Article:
With that in mind, I want to offer seven areas which we not only need the folks driving the train to address, but which all of us passengers need to discuss in order to share the ride. They are in more or less descending order of urgency to address.
This is the biggest and most acrimonious division among traditionalist Methodists. There’s been a lot of cross-fertilization between Baptists and others on the one hand and Methodists on the other. We have inter-married, transferred members back and forth, attended each other’s events, even accepted clergy from one tradition for service in the other. And then there’s our EUB strain, which is often appealed to by some people.
Will we have infant baptism or believer’s baptism in the new denomination? Will we allow for infant dedications? The first place we need to start to get a handle on this is our approach to the sacraments, generally: is baptism something we do toward God, or something God does toward us? No doubt, both God and we are concerned in whatever is going on, but where you place the primacy of action matters. If we are the primary actor, and baptism is something we do out of obedience to show God we mean it, then baptism is an ordinance and it does what it does when we mean it, and not before. (The problem of whether we knew what we meant at the time unavoidably comes up.) If God is the primary actor, and baptism is something he does to bring us into the Body of Christ and make us part of the kingdom that is to come, then baptism is a sacrament and it does what it does when God means it, and our feelings about it are entirely secondary. (The action of the baptizer is also secondary here, either as enabling the one being baptized to express oneself toward God or enabling God to express himself toward the baptizand.)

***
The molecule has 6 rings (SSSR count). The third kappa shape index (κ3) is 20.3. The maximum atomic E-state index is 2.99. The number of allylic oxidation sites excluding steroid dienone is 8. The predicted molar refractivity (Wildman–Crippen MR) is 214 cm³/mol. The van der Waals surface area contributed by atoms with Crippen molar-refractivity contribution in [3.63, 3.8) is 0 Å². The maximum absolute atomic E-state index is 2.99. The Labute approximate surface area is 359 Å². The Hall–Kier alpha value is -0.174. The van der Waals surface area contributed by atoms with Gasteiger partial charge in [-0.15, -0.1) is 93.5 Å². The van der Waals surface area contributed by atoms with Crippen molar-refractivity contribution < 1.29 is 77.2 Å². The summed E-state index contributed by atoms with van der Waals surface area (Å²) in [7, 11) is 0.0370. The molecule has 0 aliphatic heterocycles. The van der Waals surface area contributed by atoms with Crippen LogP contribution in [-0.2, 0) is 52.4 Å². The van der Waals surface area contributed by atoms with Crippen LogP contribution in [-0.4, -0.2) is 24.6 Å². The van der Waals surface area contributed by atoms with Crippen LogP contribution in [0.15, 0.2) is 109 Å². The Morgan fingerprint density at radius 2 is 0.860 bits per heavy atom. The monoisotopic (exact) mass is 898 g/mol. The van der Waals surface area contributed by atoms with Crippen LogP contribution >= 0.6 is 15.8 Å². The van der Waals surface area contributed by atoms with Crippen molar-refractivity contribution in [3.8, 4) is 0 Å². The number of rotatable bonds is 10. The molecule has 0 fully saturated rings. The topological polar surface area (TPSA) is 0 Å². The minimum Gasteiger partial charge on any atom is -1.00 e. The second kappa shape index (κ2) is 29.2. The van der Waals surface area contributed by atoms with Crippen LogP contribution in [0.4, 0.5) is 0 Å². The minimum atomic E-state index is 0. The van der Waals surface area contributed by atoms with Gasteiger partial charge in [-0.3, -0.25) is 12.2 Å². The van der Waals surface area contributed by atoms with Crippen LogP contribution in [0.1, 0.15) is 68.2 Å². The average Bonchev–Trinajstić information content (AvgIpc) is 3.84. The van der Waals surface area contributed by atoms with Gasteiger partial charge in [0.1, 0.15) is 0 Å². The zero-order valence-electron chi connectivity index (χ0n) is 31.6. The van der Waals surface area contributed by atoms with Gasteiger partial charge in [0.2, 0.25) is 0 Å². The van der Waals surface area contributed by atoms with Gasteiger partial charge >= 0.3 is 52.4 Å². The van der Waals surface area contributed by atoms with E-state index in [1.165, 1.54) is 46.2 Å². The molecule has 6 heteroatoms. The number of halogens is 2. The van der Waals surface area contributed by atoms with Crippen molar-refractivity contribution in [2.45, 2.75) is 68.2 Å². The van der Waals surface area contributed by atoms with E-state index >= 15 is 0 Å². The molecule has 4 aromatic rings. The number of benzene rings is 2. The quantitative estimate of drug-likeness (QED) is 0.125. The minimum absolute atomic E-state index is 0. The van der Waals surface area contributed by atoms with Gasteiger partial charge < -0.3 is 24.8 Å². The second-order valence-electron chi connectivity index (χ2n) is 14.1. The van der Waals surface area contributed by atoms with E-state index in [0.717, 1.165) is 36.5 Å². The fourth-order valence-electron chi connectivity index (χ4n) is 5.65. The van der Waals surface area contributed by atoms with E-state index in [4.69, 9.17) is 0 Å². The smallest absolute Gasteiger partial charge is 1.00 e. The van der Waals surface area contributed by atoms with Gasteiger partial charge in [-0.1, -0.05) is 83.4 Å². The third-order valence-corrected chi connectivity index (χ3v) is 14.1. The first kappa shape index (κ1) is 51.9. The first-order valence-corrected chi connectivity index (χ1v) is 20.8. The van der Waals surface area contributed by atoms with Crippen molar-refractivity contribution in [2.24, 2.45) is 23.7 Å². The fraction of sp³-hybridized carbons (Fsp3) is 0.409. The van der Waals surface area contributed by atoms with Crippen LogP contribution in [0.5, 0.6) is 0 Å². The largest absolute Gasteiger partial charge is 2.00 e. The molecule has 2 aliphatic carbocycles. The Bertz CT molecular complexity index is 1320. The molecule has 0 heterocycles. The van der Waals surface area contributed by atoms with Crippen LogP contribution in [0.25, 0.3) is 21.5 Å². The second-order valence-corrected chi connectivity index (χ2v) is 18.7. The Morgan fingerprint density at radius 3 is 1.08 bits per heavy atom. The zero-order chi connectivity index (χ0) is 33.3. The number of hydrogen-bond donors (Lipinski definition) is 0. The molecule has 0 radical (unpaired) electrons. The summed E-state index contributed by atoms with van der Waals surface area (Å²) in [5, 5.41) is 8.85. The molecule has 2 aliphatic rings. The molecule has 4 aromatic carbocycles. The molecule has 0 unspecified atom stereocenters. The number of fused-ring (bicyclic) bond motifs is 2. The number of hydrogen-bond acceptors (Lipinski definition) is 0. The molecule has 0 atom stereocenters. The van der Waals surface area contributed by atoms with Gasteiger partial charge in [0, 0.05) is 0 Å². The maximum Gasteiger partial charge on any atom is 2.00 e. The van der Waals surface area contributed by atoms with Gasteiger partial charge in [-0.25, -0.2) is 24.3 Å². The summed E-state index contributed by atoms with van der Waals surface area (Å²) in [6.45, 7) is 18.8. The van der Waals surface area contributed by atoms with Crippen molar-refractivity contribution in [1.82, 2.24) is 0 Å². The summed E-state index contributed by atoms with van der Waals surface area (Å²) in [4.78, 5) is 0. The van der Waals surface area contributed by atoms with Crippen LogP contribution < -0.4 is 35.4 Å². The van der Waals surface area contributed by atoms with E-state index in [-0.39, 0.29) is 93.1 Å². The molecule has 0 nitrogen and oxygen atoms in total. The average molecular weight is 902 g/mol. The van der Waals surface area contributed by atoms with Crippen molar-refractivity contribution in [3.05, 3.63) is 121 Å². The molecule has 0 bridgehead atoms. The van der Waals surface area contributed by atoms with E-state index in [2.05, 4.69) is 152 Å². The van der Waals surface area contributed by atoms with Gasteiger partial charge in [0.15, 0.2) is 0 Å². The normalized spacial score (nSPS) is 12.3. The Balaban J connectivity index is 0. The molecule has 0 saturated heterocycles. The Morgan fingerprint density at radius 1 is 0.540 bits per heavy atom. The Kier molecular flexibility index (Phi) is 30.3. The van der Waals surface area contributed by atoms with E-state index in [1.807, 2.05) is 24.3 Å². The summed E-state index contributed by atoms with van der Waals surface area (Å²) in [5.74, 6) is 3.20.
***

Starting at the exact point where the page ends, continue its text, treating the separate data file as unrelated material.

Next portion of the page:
Historically, Methodism has lined up on the side of sacramentalism, which means God does the baptizing at whatever age the candidate is presented, and his action is unrepeatable. For those baptized too young to meaningfully express their own faith, we confirm them in the faith later. And we can “confirm” them as many times as we want. If you wander away and come back, God hasn’t moved, and your baptism is still valid. But we can lay hands on you and bless you and welcome you back, gladly.
Considered this way, I think we could very well include an option for infant dedication, if the parents choose. If we can confirm and re-affirm, then we can easily – er – pre-affirm. Well, isn’t that all that infant baptism does? No. Baptism is baptism, and it is not repeatable; however, our response to God bobbles and wanders and blows hot and cold. We need to be able to express our experience; but in baptism we are confessing our faith, which is something more than our experience. The danger here is that if we include an option for infant dedication, we will have to double and triple down on teaching a proper theology of baptism, or we will wind up with a blended theology of “whatever you want makes it so.”